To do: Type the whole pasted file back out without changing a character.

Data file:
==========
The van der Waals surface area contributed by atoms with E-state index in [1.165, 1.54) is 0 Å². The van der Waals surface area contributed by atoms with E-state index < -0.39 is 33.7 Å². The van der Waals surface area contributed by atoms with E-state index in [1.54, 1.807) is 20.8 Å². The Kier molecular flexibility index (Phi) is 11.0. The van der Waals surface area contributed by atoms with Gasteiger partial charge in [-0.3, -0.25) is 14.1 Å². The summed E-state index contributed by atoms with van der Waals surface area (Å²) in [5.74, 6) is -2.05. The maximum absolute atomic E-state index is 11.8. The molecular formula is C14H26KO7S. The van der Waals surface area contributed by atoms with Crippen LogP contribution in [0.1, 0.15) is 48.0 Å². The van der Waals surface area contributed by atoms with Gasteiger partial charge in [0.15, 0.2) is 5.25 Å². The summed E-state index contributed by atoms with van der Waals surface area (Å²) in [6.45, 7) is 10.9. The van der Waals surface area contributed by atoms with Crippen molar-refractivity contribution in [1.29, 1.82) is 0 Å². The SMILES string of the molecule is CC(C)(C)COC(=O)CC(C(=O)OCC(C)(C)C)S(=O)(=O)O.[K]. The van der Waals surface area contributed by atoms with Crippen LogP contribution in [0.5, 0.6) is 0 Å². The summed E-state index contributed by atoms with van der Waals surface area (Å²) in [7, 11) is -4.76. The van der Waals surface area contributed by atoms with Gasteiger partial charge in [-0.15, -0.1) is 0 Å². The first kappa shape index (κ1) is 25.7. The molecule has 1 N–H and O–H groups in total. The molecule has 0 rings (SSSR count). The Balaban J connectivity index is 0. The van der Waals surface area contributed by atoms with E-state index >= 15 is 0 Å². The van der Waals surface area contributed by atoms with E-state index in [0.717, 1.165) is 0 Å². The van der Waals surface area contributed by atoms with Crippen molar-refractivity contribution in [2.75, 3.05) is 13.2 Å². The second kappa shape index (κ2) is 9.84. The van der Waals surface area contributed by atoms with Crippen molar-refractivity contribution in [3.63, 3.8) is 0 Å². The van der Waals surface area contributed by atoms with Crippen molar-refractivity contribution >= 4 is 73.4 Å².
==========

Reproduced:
The van der Waals surface area contributed by atoms with E-state index in [1.165, 1.54) is 0 Å². The van der Waals surface area contributed by atoms with E-state index < -0.39 is 33.7 Å². The van der Waals surface area contributed by atoms with E-state index in [1.54, 1.807) is 20.8 Å². The Kier molecular flexibility index (Phi) is 11.0. The van der Waals surface area contributed by atoms with Gasteiger partial charge in [-0.3, -0.25) is 14.1 Å². The summed E-state index contributed by atoms with van der Waals surface area (Å²) in [5.74, 6) is -2.05. The maximum absolute atomic E-state index is 11.8. The molecular formula is C14H26KO7S. The van der Waals surface area contributed by atoms with Crippen LogP contribution in [0.1, 0.15) is 48.0 Å². The van der Waals surface area contributed by atoms with Gasteiger partial charge in [0.15, 0.2) is 5.25 Å². The summed E-state index contributed by atoms with van der Waals surface area (Å²) in [6.45, 7) is 10.9. The van der Waals surface area contributed by atoms with Crippen molar-refractivity contribution in [1.29, 1.82) is 0 Å². The SMILES string of the molecule is CC(C)(C)COC(=O)CC(C(=O)OCC(C)(C)C)S(=O)(=O)O.[K]. The van der Waals surface area contributed by atoms with Crippen LogP contribution in [0.5, 0.6) is 0 Å². The summed E-state index contributed by atoms with van der Waals surface area (Å²) in [7, 11) is -4.76. The van der Waals surface area contributed by atoms with Gasteiger partial charge in [-0.15, -0.1) is 0 Å². The first kappa shape index (κ1) is 25.7. The molecule has 1 N–H and O–H groups in total. The molecule has 0 rings (SSSR count). The Balaban J connectivity index is 0. The van der Waals surface area contributed by atoms with E-state index >= 15 is 0 Å². The van der Waals surface area contributed by atoms with E-state index in [0.717, 1.165) is 0 Å². The van der Waals surface area contributed by atoms with Crippen molar-refractivity contribution in [2.75, 3.05) is 13.2 Å². The second kappa shape index (κ2) is 9.84. The van der Waals surface area contributed by atoms with Crippen molar-refractivity contribution in [3.63, 3.8) is 0 Å². The van der Waals surface area contributed by atoms with Crippen molar-refractivity contribution >= 4 is 73.4 Å².